Chapter 18

A conveyance was stationed in front of the house.

The coachman’s profile was dimly lit by his lantern. His face was markedly thin; I would have taken him for a specter were it not for the breaths of himself and his horse that I could just make out. 

I took the lantern Clara had left for me on the porch and called as I approached, “Are you free, sir? I am going to the big house on the lake — beyond the lions.”

The coachman’s prominent jaw clenched. 

Suddenly a movement inside the dark enclosure drew my attention. A willowy tenor broke the silence.

“Good God, man, my driver will not take you there. Even paupers dare not venture into that ruined district.”

“Ah — good evening again, doctor,” I said to the amorphous physician within. “I beg your pardon. I have mistaken your brougham for a cab.”

“Had you looked carefully, my dear young man, you would have observed my name on the side.”

I angled my lantern to illuminate an elaborate script that pronounced Dr. Barnaby Dimsby, Surgeon • Physician • Private Consultations.

“We have been waiting for you,” the clinician continued, “to advise you not to visit my patient again.” 

My dislike of this appalling man was instantly compounded. 

“Miss Catherine Bellefey is a frail young woman so resistant to treatment that she will not live for long. I will not sanction trivial attachments.”

She would not live for long?

“I believe Miss Bellefey’s attachments are her own concern,” I replied so unshakably that my feet felt like anchors in my boots. “And why, doctor, are you confident in a devastating prognosis of a lady who personified vitality three months ago?” 

“That, my good man, is a family matter which will not be discussed with an ignoble stranger.”

He lit his pipe and I glimpsed what must have been the hook of his cane, for his hand descended to a curved shape as he shook out the flame. I heard two taps on the back of the driver’s box, and the carriage was off. 

It vanished forthwith, for the lamplighter had not made his rounds. 

The brisk clip-clop faded into silence, and I was glad for the walk. 

Rather than casting abhorrence on the man — which I felt would have been entirely justified — I directed my thoughts to the bliss of having been in the company of Miss Bellefey. Our reconnection surged through my limbs so that I felt compelled to run — to mobilize the elation throughout my blood and my lungs.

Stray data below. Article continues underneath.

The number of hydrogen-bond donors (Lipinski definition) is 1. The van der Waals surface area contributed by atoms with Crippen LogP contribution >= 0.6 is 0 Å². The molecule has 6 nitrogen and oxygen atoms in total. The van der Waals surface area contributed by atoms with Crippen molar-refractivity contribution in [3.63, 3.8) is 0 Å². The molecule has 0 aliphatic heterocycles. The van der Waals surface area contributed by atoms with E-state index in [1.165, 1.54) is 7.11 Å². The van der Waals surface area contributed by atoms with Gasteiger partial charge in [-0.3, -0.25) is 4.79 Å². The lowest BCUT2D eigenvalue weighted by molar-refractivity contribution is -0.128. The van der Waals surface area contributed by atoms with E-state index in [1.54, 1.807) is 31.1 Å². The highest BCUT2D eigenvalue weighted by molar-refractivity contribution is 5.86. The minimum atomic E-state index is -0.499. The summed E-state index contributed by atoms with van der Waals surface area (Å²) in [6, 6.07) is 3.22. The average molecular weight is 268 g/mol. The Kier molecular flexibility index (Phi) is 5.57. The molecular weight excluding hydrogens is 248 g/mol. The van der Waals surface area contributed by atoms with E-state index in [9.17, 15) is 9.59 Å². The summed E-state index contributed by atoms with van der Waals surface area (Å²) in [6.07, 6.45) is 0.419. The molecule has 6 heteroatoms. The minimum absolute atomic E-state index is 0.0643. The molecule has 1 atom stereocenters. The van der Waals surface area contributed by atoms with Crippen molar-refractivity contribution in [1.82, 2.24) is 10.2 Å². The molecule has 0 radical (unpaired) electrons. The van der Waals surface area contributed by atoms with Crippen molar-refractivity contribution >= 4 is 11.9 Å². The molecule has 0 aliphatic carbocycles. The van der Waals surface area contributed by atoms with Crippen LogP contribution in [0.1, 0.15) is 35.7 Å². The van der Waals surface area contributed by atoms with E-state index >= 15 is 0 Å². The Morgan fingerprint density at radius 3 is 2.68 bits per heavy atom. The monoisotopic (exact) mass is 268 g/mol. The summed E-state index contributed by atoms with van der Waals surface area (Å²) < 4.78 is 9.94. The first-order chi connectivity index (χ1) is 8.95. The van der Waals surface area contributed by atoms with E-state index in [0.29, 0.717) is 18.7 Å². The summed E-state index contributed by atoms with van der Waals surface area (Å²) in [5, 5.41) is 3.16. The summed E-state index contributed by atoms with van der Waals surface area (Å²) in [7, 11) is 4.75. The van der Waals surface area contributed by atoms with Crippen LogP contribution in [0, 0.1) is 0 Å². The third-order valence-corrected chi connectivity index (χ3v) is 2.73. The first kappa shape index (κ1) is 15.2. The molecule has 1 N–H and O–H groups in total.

But I was restrained by practical matters, the least of which being that my candle would snuff if I were to sprint.

Unspeakably more grievous, it seemed the doctor deemed Miss Bellefey’s condition so dire that she would soon die. One thought of her pallor and frailty and my heart constricted. 

Yet I was seized by a vision of taking her hand on a warm summer day and running down the bluff with her. Our momentum would fill our bodies with exhilaration as we’d laugh and plummet faster and faster down to the lake. 

We would drop, then, onto the sand and laze until we were so hot that we’d wade into the waves, floating on their undulence beneath the golden orb that beams the source of life. 

The path ahead of me was dark, but to my left and right, house after house was lit up with cheer. Each was ornamented with exquisite details: grandly columned porches, ornate arches, lancet windows, gothic spires. Though not as immense as the house on the lake, these abodes had been built with the same pursuit of sublimity. 

Beyond them was a park so perennial that it was called the Old Forest. Its white pines, blue spruces, and towering oaks were my companions for a mile before I reached the darkened lighthouse that had not lit the lake or guided ships in I knew not how long. 

It was here that I began to keep an eye out for the lions Mrs. Bellefey had reminded me of. 

By the light of my lantern, the canopy glimmered above me. There were maples so large that they were ten times my height, yet their lowest branches grazed my chest. Acorns crunched beneath my boots. The fragrance of composting leaves clung to the dampness of the night. Suddenly the flap of wings resounded as bats alighted into the naked air.  

Hidden within the lushness, there gleamed by my lamp the sandstone sparkle of a lion. 

As I parted the tangled brush that covered it, I beheld a pair of eyes that possessed an arresting regality, eyes that gazed upon the dark lake like a majestic kingdom. 

Suddenly I recalled that only this lion was maned. I swept the vines from the other, and indeed it was a lioness, a queen reigning beside her king on the other side of the path. 

I recalled how before the Mixes took me in, an older girl at the orphanage would take me and another boy on Sunday walks to this park. Dashing between us, she would lead us by the hand to where the vendors sold goods, then share with us the treasure she gleaned from a red wooden caravan. The wagon had a carved window and a ledge painted with white flowers, and a gypsy woman would rest her arms on the ledge as she handed the girl a checkered cloth filled with roasted chestnuts. 

Then we would rush to a bench, devour the melty morsels, and marvel at the lions. 

Presently there was a rustle behind me — a sudden sound like a boot sliding on leaves. 

Who besides me would navigate this district in the dark — or the light? 

“Not even a pauper,” as the doctor had put it. 

Was it a deer, a rabbit, a cat, a hound? 

I looked round, but nothing was there, as far as my lamp could reveal.

The air was clammy, and I was starting to shiver. 

With a silent salutation to the lions, I exited the park, passed a forsaken church and a half mile of abandoned dwellings, and then beheld the house on the lake. 

And my experiment affirmed my theory. For by altering my routine, the house — and indeed the night — proved quite different from the previous pattern. 

Chapter 19 →